Thursday, February 21, 2013

Former GOP Presidential Contender: Republicans Should Embrace Marriage Equality

Jon Huntsman
Courtesy of the U.S. State Department
By Brody Levesque | ARLINGTON, VA -- An opinion piece penned for The American Conservative magazine Thursday- entitled “Marriage Equality Is a Conservative Cause," by former U.S. Ambassador to China, GOP Presidential candidate, and Utah governor Jon Huntsman- urges members and leadership of Republican party to accept same-sex marriage and embrace it warning that failure to do so will continue to result in the electorate becoming further disenchanted with the party.
"Americans will not coalesce around Republicans' free market ideas, Huntsman wrote, "if we stand against their friends, family, and individual liberty."
Huntsman, who as a Mormon, bucked his church and others in the GOP with his support for same-sex civil unions in Utah and elsewhere had shied away from endorsing same-sex marriage in an interview on MSNBC's Morning Joe in June of 2011 telling host Joe Scarborough;
"I think redefining marriage is something that would be impossible and it’s something I would not be in favor of. But I believe, just subordinate to marriage we have not done an adequate job in the area of equality and reciprocal beneficiary rights. 
I’ve spoken out about that, my support of civil unions, some people like it, some people don’t."
Huntsman as Utah's governor signed legislation expanding domestic partner benefits for Utah’s unmarried couples, including gay people. Since February of 2009 he has endorsed civil unions for gay and lesbian couples telling the Salt Lake Tribune in a September 2012 interview that America needs to continue its pursuit of "equality under the law," but said states should decide how to deal with same-sex marriage.
""What’s important here is people having the conversation about inclusiveness and about fairness and about equality under the law," Huntsman told the Tribune. 
"It’s hard to know what the wrapping looks like, what the definition and term happens to be, and each state might end up doing it a little differently, but the end point ought to be equality under the law."
The governor has had a long held position of being a maverick in the GOP.  During his 2012 GOP presidential primary run, Huntsman came under fire from conservative groups for his stance on various policy issues;  “I believe in evolution and trust scientists on global warming. Call me crazy.” He also suggested the Republican had moved politically so far right that Ronald Reagan wouldn't make it through a primary.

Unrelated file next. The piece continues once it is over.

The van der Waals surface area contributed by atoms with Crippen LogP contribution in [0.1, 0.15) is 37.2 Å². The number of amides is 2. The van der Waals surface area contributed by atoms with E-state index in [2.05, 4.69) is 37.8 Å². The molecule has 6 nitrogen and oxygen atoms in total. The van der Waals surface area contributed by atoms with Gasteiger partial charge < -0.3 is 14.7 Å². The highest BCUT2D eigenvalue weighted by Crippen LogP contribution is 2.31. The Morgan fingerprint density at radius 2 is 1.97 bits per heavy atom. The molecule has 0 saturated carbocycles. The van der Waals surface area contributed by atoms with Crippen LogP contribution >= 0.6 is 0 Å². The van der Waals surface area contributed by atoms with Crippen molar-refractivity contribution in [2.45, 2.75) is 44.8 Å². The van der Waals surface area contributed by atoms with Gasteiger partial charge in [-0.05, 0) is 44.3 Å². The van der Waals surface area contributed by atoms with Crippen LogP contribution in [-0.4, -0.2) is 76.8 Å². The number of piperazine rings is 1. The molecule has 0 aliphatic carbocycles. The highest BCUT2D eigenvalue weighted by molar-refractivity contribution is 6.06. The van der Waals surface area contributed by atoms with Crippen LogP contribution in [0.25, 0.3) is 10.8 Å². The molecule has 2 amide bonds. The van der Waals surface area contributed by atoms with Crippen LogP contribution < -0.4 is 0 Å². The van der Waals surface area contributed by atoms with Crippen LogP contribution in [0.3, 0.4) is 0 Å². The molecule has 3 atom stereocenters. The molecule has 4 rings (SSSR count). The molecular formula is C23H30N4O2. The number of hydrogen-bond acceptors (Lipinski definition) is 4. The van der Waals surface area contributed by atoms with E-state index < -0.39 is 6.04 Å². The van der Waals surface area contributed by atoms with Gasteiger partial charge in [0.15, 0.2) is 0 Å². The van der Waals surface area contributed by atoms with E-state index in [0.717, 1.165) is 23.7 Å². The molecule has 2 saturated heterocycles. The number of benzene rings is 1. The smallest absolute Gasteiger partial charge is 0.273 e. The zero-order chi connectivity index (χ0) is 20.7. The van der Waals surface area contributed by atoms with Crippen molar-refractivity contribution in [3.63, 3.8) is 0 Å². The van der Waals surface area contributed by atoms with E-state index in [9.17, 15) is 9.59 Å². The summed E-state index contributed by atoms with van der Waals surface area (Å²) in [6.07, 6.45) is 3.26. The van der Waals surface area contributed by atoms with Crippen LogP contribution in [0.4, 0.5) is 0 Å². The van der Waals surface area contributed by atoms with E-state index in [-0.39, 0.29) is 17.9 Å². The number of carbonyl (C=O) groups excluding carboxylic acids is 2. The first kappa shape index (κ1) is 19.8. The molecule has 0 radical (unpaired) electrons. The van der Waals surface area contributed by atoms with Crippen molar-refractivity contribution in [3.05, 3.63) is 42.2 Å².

In his piece today, Huntsman argues;
"The party of Lincoln should stand with our best tradition of equality and support full civil marriage for all Americans..." 
[..] [I]t’s difficult to get people even to consider your reform ideas if they think, with good reason, you don’t like or respect them. Building a winning coalition to tackle the looming fiscal and trust deficits will be impossible if we continue to alienate broad segments of the population. We must be happy warriors who refuse to tolerate those who want Hispanic votes but not Hispanic neighbors. We should applaud states that lead on reforming drug policy. And, consistent with the Republican Party’s origins, we must demand equality under the law for all Americans… 
Today we have an opportunity to do more: conservatives should start to lead again and push their states to join the nine others that allow all their citizens to marry. I’ve been married for 29 years. My marriage has been the greatest joy of my life. There is nothing conservative about denying other Americans the ability to forge that same relationship with the person they love.
Human Rights Campaign President Chad Griffin issued the following statement in response to Huntsman’s piece:
“Governor Jon Huntsman is one of a growing number of Republicans to embrace the idea that marriage should be for all Americans. From former Vice President Dick Cheney to former Secretary of State Colin Powell, Huntsman is yet another high profile Republican official to make the case that treating people equally under the law is an American value.”